A Fletcher Allen Health Care family physician has admitted he accessed the medical records of eight women without their permission or for any medical purpose, according to the state Medical Practice Board.
The women were not his patients at the time he accessed their medical records, the board said.
The actions by the doctor, Joshua A. Welch, were deemed by the board to be a violation of the Health Insurance Portability and Accountability Act, or HIPAA, as well as the Vermont Patient’s Rights Act, the board said in publicly reprimanding Welch.
The board, in an interim stipulation and consent order issued earlier this month, said it was alerted to Welch’s actions in September, 2008, by a woman who said she had a “personal relationship” with Welch and had learned that he had accessed her medical records without her permission.
Much more here:
This is something that is, very occasionally, inevitable. The important thing is to have the systems to identify the breeches, punish offenders and discourage most from indulging their curiosity / evil intent.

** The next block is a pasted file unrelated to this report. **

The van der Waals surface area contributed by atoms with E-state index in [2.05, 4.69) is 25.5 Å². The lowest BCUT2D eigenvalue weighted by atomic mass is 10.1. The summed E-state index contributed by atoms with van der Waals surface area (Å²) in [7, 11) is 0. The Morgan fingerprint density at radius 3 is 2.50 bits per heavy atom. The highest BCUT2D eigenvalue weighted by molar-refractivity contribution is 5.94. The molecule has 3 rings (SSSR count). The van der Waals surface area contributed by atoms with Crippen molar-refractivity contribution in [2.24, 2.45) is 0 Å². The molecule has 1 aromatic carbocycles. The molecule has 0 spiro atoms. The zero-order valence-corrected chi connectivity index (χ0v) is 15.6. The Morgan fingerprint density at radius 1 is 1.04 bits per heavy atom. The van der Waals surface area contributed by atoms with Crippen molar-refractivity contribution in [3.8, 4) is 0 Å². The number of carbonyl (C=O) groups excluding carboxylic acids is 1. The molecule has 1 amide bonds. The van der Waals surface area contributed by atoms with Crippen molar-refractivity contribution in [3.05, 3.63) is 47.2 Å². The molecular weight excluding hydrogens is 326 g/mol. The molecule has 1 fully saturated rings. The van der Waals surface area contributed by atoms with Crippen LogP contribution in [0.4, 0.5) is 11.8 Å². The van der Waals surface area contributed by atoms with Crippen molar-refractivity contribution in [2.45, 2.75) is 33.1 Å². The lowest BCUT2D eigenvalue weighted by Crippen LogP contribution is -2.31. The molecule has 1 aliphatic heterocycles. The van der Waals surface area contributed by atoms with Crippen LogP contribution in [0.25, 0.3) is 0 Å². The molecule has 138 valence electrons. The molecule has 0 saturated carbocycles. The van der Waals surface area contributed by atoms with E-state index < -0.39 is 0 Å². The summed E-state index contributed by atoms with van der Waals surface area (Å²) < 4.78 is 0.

Eighth we have:
Ability to access patients' records while en route to the hospital may be unrivalled
By Shari Rudavsky
Metro-area ambulance crews are among the first in the world with the power to tap into patient medical records in the field.
Wishard Health Services began testing the system on Marion County's 40 or so ambulances this month. Hamilton County emergency medical vehicles also are equipped with laptops that link to hospital records.
The ability to check a patient's medical history from afar will help paramedics provide better care, experts say, and open the door for research into which emergency treatments produce the best outcomes.
Full article here:
An inevitable next step I guess.
Ninth we have:
Much of the money would go toward electronic medical records projects at the Veterans Administration.
By J. Nicholas Hoover, InformationWeek
July 10, 2009
Under a spending authorization bill approved Monday by the Senate Appropriations Committee, the Veterans Administration would get $3.31 billion to spend on information technology in 2010, an increase of 30% over the agency's 2009 budget.
Much of that money would go toward electronic medical records projects at the VA, as well as the integration of those medical records with the medical records kept by the Department of Defense. In all, the committee recommendation includes $800 million for new program development.